- YIELD4 servings
- TIME25 minutes
The Hot Brown was invented in 1926 at the Brown Hotel in Louisville, Ky., by the chef Fred Schmidt. The open-faced turkey sandwich, smothered in Mornay sauce and topped with bacon, was served to customers at late-night dances, while the band was on its break. The dish has become a Louisville staple, one well suited for Derby Day or after Thanksgiving, when roast turkey is plentiful. Thick slices of bread do not get lost under the meat and sauce. Hand-carved turkey is best for the dish; deli turkey slices do not deliver the same Hot Brown experience.
FOR THE SANDWICH:
- 1 (8-inch) sandwich loaf (about 20 ounces), cut evenly into 8 slices, crust removed
- 2 tomatoes, quartered
- 1 pound roasted turkey breast, thickly sliced
FOR THE MORNAY SAUCE:
- ¼ cup unsalted butter (1/2 stick)
- ¼ cup all-purpose flour
- 1 cup heavy cream
- 1 cup whole milk
- ½ cup shredded Pecorino Romano (about 1 1/2 ounces)
- Pinch of ground nutmeg
- Salt and freshly ground pepper
- Shredded Pecorino Romano, for sprinkling
- 8 slices crisp cooked bacon
- Chopped parsley, for garnish
- Paprika, for garnish
- Prepare the sandwich: Heat oven to 400 degrees. Cut 4 bread slices in half diagonally. Divide the remaining 4 whole slices among four individual 7-by-9-inch (or other similarly sized) baking dishes (see Tip), and place 2 pieces of halved bread on opposite sides of the bread, positioning the longest side of each triangle closest to the whole slice of bread. The formation will look like a two-way arrow. Nestle a piece of tomato on either side of the whole slices of bread, forming a square shape with the bread triangles. Divide the turkey slices among the whole slices of bread. Transfer the casseroles to the oven to toast as you prepare the sauce.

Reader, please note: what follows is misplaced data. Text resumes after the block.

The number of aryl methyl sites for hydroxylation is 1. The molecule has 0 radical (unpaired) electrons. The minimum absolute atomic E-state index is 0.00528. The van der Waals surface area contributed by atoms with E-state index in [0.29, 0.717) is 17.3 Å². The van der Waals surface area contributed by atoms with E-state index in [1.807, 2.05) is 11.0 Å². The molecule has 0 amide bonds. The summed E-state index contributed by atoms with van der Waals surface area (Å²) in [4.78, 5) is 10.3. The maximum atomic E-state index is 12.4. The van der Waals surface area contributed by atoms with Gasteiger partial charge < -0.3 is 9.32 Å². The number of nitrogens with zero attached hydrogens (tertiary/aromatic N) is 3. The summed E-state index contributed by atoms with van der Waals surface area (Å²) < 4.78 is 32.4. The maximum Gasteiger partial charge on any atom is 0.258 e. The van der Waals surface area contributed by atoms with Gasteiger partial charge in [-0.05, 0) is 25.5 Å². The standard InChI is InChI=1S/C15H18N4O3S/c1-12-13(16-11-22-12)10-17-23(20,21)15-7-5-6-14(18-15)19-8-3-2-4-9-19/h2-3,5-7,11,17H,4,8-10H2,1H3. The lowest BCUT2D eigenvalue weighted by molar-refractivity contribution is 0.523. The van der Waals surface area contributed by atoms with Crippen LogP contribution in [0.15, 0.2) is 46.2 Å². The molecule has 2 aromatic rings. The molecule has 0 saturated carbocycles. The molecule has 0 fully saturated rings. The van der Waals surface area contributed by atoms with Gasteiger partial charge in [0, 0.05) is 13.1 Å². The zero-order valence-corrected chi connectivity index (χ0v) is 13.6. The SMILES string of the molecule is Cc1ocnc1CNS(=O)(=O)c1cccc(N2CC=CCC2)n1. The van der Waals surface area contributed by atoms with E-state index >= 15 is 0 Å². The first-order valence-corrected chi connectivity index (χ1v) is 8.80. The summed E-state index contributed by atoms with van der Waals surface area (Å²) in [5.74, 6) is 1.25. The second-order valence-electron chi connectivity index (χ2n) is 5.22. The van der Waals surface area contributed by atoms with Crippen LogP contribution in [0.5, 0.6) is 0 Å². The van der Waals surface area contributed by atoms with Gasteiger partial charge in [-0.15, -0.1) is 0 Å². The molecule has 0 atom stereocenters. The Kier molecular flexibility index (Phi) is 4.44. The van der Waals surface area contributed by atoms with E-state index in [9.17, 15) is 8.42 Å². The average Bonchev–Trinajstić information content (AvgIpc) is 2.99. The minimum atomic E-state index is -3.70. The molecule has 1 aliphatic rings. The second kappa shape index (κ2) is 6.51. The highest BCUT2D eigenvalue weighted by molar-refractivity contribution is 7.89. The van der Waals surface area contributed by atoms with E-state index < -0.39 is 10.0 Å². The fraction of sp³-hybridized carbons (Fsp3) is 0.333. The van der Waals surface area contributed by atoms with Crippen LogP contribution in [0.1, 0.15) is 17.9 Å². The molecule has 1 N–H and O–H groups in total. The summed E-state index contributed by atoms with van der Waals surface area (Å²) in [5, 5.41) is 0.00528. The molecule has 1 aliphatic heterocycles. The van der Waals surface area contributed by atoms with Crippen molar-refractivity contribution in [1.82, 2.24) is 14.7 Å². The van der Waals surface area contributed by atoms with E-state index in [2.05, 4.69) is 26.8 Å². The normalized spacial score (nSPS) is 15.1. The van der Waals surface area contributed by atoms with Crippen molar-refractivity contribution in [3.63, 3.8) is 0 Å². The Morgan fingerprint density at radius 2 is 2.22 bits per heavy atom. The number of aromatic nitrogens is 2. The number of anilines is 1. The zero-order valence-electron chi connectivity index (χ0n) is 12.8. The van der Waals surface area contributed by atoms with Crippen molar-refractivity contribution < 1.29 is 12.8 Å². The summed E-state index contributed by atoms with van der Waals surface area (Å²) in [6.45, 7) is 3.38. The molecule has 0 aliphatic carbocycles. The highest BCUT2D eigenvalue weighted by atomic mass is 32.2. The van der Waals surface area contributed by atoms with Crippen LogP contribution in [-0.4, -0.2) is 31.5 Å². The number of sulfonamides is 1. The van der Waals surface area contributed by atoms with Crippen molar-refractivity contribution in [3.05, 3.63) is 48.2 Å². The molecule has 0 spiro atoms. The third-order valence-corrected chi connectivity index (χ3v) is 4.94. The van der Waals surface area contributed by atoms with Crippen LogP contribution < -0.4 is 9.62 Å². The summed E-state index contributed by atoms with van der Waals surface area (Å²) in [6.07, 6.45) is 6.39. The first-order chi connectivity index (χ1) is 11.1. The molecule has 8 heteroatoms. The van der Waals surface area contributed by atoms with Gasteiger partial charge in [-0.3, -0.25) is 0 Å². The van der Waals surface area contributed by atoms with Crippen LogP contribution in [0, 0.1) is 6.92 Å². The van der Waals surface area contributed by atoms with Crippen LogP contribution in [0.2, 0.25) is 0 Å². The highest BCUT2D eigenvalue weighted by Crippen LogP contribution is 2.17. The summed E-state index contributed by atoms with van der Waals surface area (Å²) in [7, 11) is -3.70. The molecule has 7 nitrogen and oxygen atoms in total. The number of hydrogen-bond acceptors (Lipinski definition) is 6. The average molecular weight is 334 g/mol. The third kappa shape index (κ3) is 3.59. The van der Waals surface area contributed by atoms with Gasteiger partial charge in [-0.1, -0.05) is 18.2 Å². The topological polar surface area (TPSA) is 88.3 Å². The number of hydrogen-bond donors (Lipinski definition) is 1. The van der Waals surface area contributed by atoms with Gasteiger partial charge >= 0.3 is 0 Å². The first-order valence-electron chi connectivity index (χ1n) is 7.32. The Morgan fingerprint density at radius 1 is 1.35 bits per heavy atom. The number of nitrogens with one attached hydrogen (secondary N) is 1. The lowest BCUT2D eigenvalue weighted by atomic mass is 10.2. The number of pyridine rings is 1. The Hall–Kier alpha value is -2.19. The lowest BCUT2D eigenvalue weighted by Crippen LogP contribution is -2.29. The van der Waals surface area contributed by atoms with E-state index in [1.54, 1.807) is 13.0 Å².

- Prepare the Mornay sauce: Melt the butter in a medium saucepan over medium heat. Whisk in flour until mixture forms a roux. Cook over medium-low heat, whisking frequently, 2 minutes. Whisk heavy cream and milk into the roux and cook over medium until the sauce begins to simmer and thicken, 2 to 3 minutes.
- Remove the sauce from the heat and whisk in 1/2 cup Pecorino Romano until the sauce is smooth. Add nutmeg, salt and pepper to taste.
- Remove the dishes from the oven and pour the Mornay sauce over each, smothering the meat, bread and tomatoes.
- Sprinkle additional Pecorino Romano on top of each dish and broil until the cheese begins to brown and bubble, 4 to 5 minutes, working in batches, if necessary.
- Remove from the broiler and cross 2 slices of bacon over each dish. Sprinkle with parsley and paprika, and serve immediately.
- You can also assemble this in a 9-by-13-inch casserole dish. Do not slice the bread into triangles, and instead overlap bread to fit casserole, dividing turkey among each bread slice, and nestling tomato quarters evenly along the longer sides of the dish. Prepare and broil as described. Top each broiled square with a slice of bacon broken in half and crossed. Garnish.